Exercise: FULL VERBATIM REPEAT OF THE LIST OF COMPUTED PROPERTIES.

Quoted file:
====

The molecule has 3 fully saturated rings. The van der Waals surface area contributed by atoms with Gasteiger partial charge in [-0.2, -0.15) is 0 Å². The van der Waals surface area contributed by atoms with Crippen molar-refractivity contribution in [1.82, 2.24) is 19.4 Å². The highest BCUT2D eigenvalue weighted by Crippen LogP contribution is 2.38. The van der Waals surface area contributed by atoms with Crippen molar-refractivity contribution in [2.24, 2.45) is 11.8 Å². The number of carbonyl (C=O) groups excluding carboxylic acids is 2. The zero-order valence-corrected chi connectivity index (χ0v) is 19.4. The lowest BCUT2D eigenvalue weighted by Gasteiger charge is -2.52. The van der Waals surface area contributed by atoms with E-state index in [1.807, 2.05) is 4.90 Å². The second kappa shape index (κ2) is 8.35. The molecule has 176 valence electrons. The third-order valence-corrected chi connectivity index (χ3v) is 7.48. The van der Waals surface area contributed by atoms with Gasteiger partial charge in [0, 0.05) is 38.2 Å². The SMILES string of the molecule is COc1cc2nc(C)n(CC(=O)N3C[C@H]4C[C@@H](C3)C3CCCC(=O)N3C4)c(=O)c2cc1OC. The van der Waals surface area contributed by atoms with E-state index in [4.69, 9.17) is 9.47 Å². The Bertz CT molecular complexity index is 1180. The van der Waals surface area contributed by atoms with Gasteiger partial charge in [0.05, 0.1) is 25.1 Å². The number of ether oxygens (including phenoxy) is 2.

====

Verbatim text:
The molecule has 3 fully saturated rings. The van der Waals surface area contributed by atoms with Gasteiger partial charge in [-0.2, -0.15) is 0 Å². The van der Waals surface area contributed by atoms with Crippen molar-refractivity contribution in [1.82, 2.24) is 19.4 Å². The highest BCUT2D eigenvalue weighted by Crippen LogP contribution is 2.38. The van der Waals surface area contributed by atoms with Crippen molar-refractivity contribution in [2.24, 2.45) is 11.8 Å². The number of carbonyl (C=O) groups excluding carboxylic acids is 2. The zero-order valence-corrected chi connectivity index (χ0v) is 19.4. The lowest BCUT2D eigenvalue weighted by Gasteiger charge is -2.52. The van der Waals surface area contributed by atoms with E-state index in [1.807, 2.05) is 4.90 Å². The second kappa shape index (κ2) is 8.35. The molecule has 176 valence electrons. The third-order valence-corrected chi connectivity index (χ3v) is 7.48. The van der Waals surface area contributed by atoms with Gasteiger partial charge in [0, 0.05) is 38.2 Å². The SMILES string of the molecule is COc1cc2nc(C)n(CC(=O)N3C[C@H]4C[C@@H](C3)C3CCCC(=O)N3C4)c(=O)c2cc1OC. The van der Waals surface area contributed by atoms with E-state index in [4.69, 9.17) is 9.47 Å². The Bertz CT molecular complexity index is 1180. The van der Waals surface area contributed by atoms with Gasteiger partial charge in [0.05, 0.1) is 25.1 Å². The number of ether oxygens (including phenoxy) is 2.